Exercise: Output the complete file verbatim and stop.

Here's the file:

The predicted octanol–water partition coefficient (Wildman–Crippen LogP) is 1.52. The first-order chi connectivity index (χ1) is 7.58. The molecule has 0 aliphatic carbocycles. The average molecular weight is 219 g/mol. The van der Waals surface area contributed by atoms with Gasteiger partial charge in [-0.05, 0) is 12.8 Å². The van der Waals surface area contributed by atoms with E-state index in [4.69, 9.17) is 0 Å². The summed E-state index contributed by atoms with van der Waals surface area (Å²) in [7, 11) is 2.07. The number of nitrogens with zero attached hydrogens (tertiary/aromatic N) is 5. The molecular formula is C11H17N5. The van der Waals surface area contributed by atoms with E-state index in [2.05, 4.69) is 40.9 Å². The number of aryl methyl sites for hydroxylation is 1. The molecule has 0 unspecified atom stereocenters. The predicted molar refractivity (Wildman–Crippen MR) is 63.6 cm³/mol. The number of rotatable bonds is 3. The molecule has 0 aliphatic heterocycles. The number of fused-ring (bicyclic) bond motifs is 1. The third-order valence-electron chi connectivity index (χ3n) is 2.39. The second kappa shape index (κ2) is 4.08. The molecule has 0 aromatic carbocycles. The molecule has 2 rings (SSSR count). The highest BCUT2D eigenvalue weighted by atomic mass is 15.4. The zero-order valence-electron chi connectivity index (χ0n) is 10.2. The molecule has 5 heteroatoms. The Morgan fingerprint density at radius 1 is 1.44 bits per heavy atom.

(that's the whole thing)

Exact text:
The predicted octanol–water partition coefficient (Wildman–Crippen LogP) is 1.52. The first-order chi connectivity index (χ1) is 7.58. The molecule has 0 aliphatic carbocycles. The average molecular weight is 219 g/mol. The van der Waals surface area contributed by atoms with Gasteiger partial charge in [-0.05, 0) is 12.8 Å². The van der Waals surface area contributed by atoms with E-state index in [4.69, 9.17) is 0 Å². The summed E-state index contributed by atoms with van der Waals surface area (Å²) in [7, 11) is 2.07. The number of nitrogens with zero attached hydrogens (tertiary/aromatic N) is 5. The molecular formula is C11H17N5. The van der Waals surface area contributed by atoms with E-state index in [2.05, 4.69) is 40.9 Å². The number of aryl methyl sites for hydroxylation is 1. The molecule has 0 unspecified atom stereocenters. The predicted molar refractivity (Wildman–Crippen MR) is 63.6 cm³/mol. The number of rotatable bonds is 3. The molecule has 0 aliphatic heterocycles. The number of fused-ring (bicyclic) bond motifs is 1. The third-order valence-electron chi connectivity index (χ3n) is 2.39. The second kappa shape index (κ2) is 4.08. The molecule has 0 aromatic carbocycles. The molecule has 2 rings (SSSR count). The highest BCUT2D eigenvalue weighted by atomic mass is 15.4. The zero-order valence-electron chi connectivity index (χ0n) is 10.2. The molecule has 5 heteroatoms. The Morgan fingerprint density at radius 1 is 1.44 bits per heavy atom.